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Jan 24, 2011

Why Business Plans Fail


(Some organisations put a lot of effort into the business planning process for little result.  In this blog we discuss some of the common faults, as we see them.)



Category: General
Posted by: Cambron

As part of Cambron’s work with different organisations, it is obvious to us that business plans are not always as effective as they could be.  It seems that between the formulation of the broad organisational objectives and the actual delivery of strategic initiatives things too often go astray.  Following are the reasons, we see, for business plans missing the mark.


At the preparation stage, those involved may not understand or be committed to the stated organisation mission, vision and values.  If there is not a shared understanding of big picture organisational direction and aspiration there is little chance that supporting plans will deliver.

Confusion often exists as to the planning terminology used.  What are KRAs, Lag Indicators, Objectives, CSFs, Goals, Process Indicators, Themes, Cornerstones, PIs, Strategies, Tactics, Strategic Initiatives, Actions, Tasks and Domains?


Have a commonly understood and shared mission, vision and value set for your organisation.  This is critical.

Make certain that the planning terminology used is clearly defined in writing and illustrated with practical examples.  Avoid allowing those who want to try and impress confuse others by introducing alternative terms.  Pick up almost any text on strategic planning and the author will define common terms differently from others – don’t flip flop between.


Too often higher level planning elements, typically Goals or Objectives, don’t have unambiguous success indicators (often labeled as KPIs or CSIs).  This might be because the goal or objective is poorly worded or it is simply not feasible to measure it by available means.

If there is no measure there is no clear indication that any committed resources have been successful.


All higher level aspirations should have success indicators based on measureable outcomes such as road distance maintained, satisfaction surveys, financial ratios, waste recycle rates and planning results.

If it is not possible or practical to define outcome measures ensure that process or lead measures are allocated.  As an example, the goal and success indicator of “Council will reduce its carbon footprint by 20%” may sound great but it is just not reasonable for a council to measure.  A better approach would be “Council is committed to reducing its carbon footprint and will implement at least 3 significant initiatives to this end”.  The lead success measure would be the agreement and implementation of those 3 initiatives.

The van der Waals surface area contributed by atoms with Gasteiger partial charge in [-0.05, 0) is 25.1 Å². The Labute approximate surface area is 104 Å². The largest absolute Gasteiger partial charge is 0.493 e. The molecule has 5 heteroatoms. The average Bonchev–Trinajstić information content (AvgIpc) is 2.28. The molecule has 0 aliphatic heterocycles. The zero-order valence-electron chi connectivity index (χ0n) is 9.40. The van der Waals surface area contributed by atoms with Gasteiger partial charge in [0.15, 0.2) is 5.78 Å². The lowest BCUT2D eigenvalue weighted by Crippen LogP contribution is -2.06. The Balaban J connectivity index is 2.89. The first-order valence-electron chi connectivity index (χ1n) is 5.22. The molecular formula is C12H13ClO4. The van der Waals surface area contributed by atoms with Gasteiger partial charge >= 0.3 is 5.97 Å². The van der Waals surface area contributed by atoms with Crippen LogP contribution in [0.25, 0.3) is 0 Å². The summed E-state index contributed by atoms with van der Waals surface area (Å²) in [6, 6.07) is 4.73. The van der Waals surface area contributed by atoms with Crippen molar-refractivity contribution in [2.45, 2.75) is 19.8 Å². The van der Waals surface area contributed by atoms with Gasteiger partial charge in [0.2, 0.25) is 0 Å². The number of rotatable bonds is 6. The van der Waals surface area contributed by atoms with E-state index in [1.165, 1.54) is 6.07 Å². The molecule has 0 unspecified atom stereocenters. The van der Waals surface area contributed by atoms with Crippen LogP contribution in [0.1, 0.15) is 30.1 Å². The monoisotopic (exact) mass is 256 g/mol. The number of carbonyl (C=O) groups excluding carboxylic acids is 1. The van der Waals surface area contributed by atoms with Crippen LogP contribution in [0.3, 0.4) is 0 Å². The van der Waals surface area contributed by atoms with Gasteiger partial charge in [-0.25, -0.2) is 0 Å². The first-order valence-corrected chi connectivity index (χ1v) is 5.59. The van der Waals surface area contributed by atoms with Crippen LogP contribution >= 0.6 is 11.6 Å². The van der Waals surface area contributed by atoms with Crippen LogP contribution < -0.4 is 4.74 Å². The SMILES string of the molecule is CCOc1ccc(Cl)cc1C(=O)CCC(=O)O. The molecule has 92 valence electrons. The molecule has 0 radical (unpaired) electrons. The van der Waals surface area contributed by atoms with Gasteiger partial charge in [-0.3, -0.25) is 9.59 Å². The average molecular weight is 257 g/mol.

There is a constant balance between the cost of gathering measures and their value, all the more reason to think carefully about their relevance and construction.  Twenty or so well thought out success indicators relating to higher level plan elements are of more value than many low level or ill considered measures.



So often plans are developed without allocating responsibility for each element within the plan, of course these plans fail.  Each manager or employee believes someone else is responsible to make things happen.  If the particular plan element is also unclear, there is even less likelihood that it will be challenged as unworkable or unachievable.


Responsibility should be allocated to an individual as soon as possible during the planning process; this will ensure that the plan is properly resourced and that timelines are achievable.  Much better to have robust discussions upfront than after the plan has been approved.



Often plans are developed that ignore the practical aspect as to how and when progress is to be reported.  Of course, any delay in reporting performance is likely to delay the identification and resolution of unforeseen barriers to success.


As part of the planning process consider how, what, when and to whom progress will be reported.  Then, if elements of the plan don’t flow to lower level responsibility, are duplicated or poorly worded they are more likely to be exposed.

Too many planning documents will never move out of the top drawer or off the website page because they are not able to be regularly reviewed.  They become an embarrassment best forgotten about.



The KIS principle can be invaluable throughout the planning process.  A plan with excessive layers or a ‘brave’ attempt at a matrix model, when simple planning methods have already been unsuccessful is doomed to failure.


Don’t make things more complicated than they need to be.  A plan that is up and going from day one is more effective than one that is still in development 6 months into the planning period (it happens all the time).


Using the word ‘ongoing’ instead of a target date for lower level planning elements such as initiatives, tasks or actions is not a good idea.  Firstly, ‘ongoing’ implies that nothing needs to change and secondly, that things will not change.  How likely is that?


Avoid the temptation to use ‘ongoing’ instead of a target date.  Rethink what you are trying to achieve, much better to replace a statement like “Continue to provide excellent customer service” with “Review level of customer service to ensure excellent levels of service are maintained”.  Of course measureable success indicators would also be good, but I have already covered that.


To finalise, planning for any organisation is important, even more so if the organisation is funded through the public purse and needs to be transparent and accountable in its decision making.  A little bit of ‘plan to plan’ thinking can go a long way to ensure the process is worthwhile.

Gary Bourke

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